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The Zantedeschia


Last winter, I bought five Zantedeschia Aethiopica or “Calla Lily” rhizomes. They’re not very cheap compared to the cost of other bulbs, corms and rhizomes so it was a bit of a special treat. I restricted myself to this particular white variety as they are supposed to be hardy, the coloured ones are not. I couldn’t find any definite information what the right growing conditions should be so they ended up being scattered about the garden.

  1. There’s one under the birdbath where the soil is heavy clay and almost constantly wet from birds splashing water in their bath
  2. There’s one under the cherry tree in a somewhat drier and shadier location
  3. There’s one on the patio in full sun in a black plastic pot, which itself is within a terracotta pot that has no drainage holes. I keep it topped up with water like a mini-marginal plant. I got this idea from seeing a group of callas planted like this in a much larger pot at an NGS garden, the result was very beautiful
  4. This one is planted under an arching shrub in partial shade
  5. There is supposed to be a fifth one, but I’ve completely forgotten where I planted it! I’ve absolutely no idea where is it and I can’t find it anywhere. I’m obviously loosing it.

The one in the pot had to be moved from where it was originally planted as it was close to a concrete wooden tree round and so passing feet would regularly snap off the growing tip, it happened so often that I moved it to the pot to rescue it. Even now it’s trying to grow its first leaf from the snapped tip. I couldn’t blame it if it decided to give up, keel over and die.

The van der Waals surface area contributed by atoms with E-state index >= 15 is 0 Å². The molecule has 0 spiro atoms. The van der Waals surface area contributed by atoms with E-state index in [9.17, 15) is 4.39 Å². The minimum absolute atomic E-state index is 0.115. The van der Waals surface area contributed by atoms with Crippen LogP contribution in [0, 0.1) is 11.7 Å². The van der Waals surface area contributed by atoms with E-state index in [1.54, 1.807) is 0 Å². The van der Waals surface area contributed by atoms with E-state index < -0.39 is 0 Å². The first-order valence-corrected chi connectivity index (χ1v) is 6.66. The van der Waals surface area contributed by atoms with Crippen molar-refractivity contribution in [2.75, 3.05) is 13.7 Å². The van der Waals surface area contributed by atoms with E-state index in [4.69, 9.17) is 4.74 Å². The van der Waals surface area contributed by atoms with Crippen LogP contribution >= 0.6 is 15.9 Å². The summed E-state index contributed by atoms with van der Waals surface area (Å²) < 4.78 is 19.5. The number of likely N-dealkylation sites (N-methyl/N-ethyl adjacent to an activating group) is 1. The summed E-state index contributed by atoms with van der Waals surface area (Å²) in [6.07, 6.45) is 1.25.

Although not strictly a scientific experiment, the one planted in wet clay by the bird bath is having a better time than others and gave me the first flower.

This one is planted in a bit of an awkward spot so this was tricky to photograph. I do like the very pure cream-white form of the flower. If these plants do make it through the winter (as they’re supposed to with a bit of mulch), I still feel it’s going to take a few years to get established plants with multiple flowers, but I can wait.

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Sunil Patel

I'm Sunil Patel, this is me. I created the Garden at 13 Broom Acres and I open it to visitors. I also bake and write blog posts giving a "behind the scenes" look into what it's like to maintain such a garden.

Visit the blog, then come and visit the garden. We can have a good sit-down, a jolly chinwag and a relaxing cup of tea with a sinfully generous slice of home made cake.

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Stacy 31/07/2012 - 3:21 am

Sunil, I love calla lilies! The form is so incredibly beautiful. My neighbor keeps trying (and failing) to grow them here, so I’ve decided to enjoy them vicariously through blogs. Have you come across the blog Experiments with Plants? B-a-g sometimes approaches gardening scientifically (and sometimes quasi-scientifically). (And sometimes just plain emotionally.)

One of these days (years) the 5th Zantedeschia is going to take you completely by surprise…

Sunil 31/07/2012 - 8:37 pm

Hi Stacy, knowing where you are it’ll be because of the year-round hot sun that callas might have a bit of trouble growing. You could see if you can grow them in water in the shadiest spot you have? I’ll take a look at the “Experiments with Plants” blog – thanks for the link and yes, I’m hoping to come across the fifth one some day, I really have absolutely no clue as to where I put it and I can’t find it anywhere? I’m baffled!

Diana of Elephant's Eye 31/07/2012 - 11:23 am There is a little info here, just scroll to Z.

They come from our Western Cape where we have a mediterranean climate, winter rain, hot summer. When the rains come the lilies emerge where a hollow holds water, or around seasonal pools. If they can keep their feet in water they remain in leaf year round. You make your garden choices accordingly. I see the first of mine flowering as look out at my garden.

Sunil 31/07/2012 - 8:33 pm

Hi Diana, thanks for the information and the link. I remember coming across that page on my research. Being in the UK, I can’t keep the plants in water all year round as the water freezes solid in winter so they’ll have to hide away underground. I’ll just have to see how they fare in winter. They are supposed to be somewhat hardy, but it depends on how harsh the winter will be. I hope I see them come up again next year.


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